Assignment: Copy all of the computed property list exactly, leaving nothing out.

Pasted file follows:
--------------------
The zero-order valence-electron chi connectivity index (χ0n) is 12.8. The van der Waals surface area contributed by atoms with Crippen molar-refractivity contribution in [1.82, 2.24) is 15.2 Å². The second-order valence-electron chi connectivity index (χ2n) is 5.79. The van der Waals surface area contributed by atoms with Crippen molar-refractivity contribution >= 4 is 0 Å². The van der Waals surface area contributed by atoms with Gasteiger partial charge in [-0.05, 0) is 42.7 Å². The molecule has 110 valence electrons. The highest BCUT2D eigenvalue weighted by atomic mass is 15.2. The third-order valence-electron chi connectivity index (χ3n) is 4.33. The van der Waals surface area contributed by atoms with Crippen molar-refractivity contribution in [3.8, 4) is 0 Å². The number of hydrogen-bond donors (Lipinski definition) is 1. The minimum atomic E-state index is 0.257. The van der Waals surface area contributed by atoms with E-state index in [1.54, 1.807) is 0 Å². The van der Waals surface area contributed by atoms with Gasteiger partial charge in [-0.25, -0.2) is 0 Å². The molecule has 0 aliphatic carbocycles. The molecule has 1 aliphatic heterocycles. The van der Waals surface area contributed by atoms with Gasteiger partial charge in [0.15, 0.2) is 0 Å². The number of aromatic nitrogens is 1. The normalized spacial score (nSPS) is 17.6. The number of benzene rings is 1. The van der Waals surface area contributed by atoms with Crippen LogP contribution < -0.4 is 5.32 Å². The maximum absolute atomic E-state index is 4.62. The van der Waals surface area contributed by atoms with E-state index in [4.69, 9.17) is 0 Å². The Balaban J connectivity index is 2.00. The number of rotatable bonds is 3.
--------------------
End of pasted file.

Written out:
The zero-order valence-electron chi connectivity index (χ0n) is 12.8. The van der Waals surface area contributed by atoms with Crippen molar-refractivity contribution in [1.82, 2.24) is 15.2 Å². The second-order valence-electron chi connectivity index (χ2n) is 5.79. The van der Waals surface area contributed by atoms with Crippen molar-refractivity contribution >= 4 is 0 Å². The van der Waals surface area contributed by atoms with Gasteiger partial charge in [-0.05, 0) is 42.7 Å². The molecule has 110 valence electrons. The highest BCUT2D eigenvalue weighted by atomic mass is 15.2. The third-order valence-electron chi connectivity index (χ3n) is 4.33. The van der Waals surface area contributed by atoms with Crippen molar-refractivity contribution in [3.8, 4) is 0 Å². The number of hydrogen-bond donors (Lipinski definition) is 1. The minimum atomic E-state index is 0.257. The van der Waals surface area contributed by atoms with E-state index in [1.54, 1.807) is 0 Å². The van der Waals surface area contributed by atoms with Gasteiger partial charge in [-0.25, -0.2) is 0 Å². The molecule has 0 aliphatic carbocycles. The molecule has 1 aliphatic heterocycles. The van der Waals surface area contributed by atoms with Gasteiger partial charge in [0.15, 0.2) is 0 Å². The number of aromatic nitrogens is 1. The normalized spacial score (nSPS) is 17.6. The number of benzene rings is 1. The van der Waals surface area contributed by atoms with Crippen LogP contribution < -0.4 is 5.32 Å². The maximum absolute atomic E-state index is 4.62. The van der Waals surface area contributed by atoms with E-state index in [4.69, 9.17) is 0 Å². The Balaban J connectivity index is 2.00. The number of rotatable bonds is 3.